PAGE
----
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Battling for Boscars

28 March 2017

  • BISB Boscars festival

In period Five last Friday, there was an unusually interesting event at BISB, the Boscars. The BISB version of the Oscars, a bit smaller scale, but equally intriguing. There were three categories for the films to be judged on: Best Picture, Best Sound and Best Editing. These films were short, five to maximum 10 minutes, and were made by Year 9, impressively without any help. It took place in the drama room, towards the end of the day. It was attended by Years 8 and 9, was judged by teachers from our school and there was also a guest star judge Otto Banovits, a former student at BISB, from where he went on to study at the University of the Arts in London. This was the first year of the Boscars, which was taking place to show Year Nine’s well appreciated efforts which went into creating these movies. First, we were all seated into the decorated drama room (it even had a red carpet), then our teacher, Mr. Bird gave a short introduction speech. We watched the films and our guest star talked about the importance of films in our diverse culture. He mentioned every part in his detailed explanation about this topic. What I personally found the most interesting about him is how much he values the editors’ efforts in the making of a film. I’m quoting him when I say ‘A good editor can replace a bad cameraman’.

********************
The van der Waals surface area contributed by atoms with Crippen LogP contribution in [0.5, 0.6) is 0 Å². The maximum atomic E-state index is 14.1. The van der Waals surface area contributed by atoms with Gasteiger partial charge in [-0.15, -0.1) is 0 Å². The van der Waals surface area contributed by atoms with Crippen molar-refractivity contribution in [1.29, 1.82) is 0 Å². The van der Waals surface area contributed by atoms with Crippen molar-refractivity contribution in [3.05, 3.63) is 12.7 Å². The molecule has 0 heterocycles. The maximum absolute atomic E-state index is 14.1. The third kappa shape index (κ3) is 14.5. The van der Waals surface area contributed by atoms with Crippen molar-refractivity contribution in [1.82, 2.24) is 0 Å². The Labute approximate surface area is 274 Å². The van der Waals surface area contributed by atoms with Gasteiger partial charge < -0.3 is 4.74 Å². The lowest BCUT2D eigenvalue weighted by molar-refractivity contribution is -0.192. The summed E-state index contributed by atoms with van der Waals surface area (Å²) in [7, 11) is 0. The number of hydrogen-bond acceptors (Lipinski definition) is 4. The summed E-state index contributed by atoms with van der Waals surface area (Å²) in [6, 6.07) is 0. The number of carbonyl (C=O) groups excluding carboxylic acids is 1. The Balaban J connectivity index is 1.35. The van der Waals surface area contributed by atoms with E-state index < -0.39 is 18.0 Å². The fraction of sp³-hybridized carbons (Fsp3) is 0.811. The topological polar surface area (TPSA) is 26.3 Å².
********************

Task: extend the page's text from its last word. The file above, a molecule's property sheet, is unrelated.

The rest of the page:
Now to talk a bit more about the films. There were three nominees for each category, nine films in total. After their titles were displayed on the screen, the winners for each category were announced from a letter, and their posters (also made by the students) were shown to the audience. Then we watched the films. It was an exciting and unique experience to show how our fellow peers managed to overcome to the many difficulties of filmmaking. Two of the most memorable films were Dred, one of the most horrifying films that I have ever watched. It was about a possessed teenager at a party where a group of friends play with a Ouija board and then a mysterious thing causes their death. The death scenes very professionally cut and looked extremely real.

Another film was Dora, a film like Dora the Explorer, whose plot is still not clear. It was about what goes through someone’s head and the film won Best Editing. It was funny, but much more importantly it had something which other films didn’t have. It wasn’t straightforward at all and had many different meanings.

The third film was called ‘You’re Next’ and it was a typical but good strong movie about a demonic figure terrorising their victims. 

As a conclusion, I must recommend Dora to everyone thanks to its makers who were brave to stick with their idea and to create their film.

Daniel Lebor, Year 8 student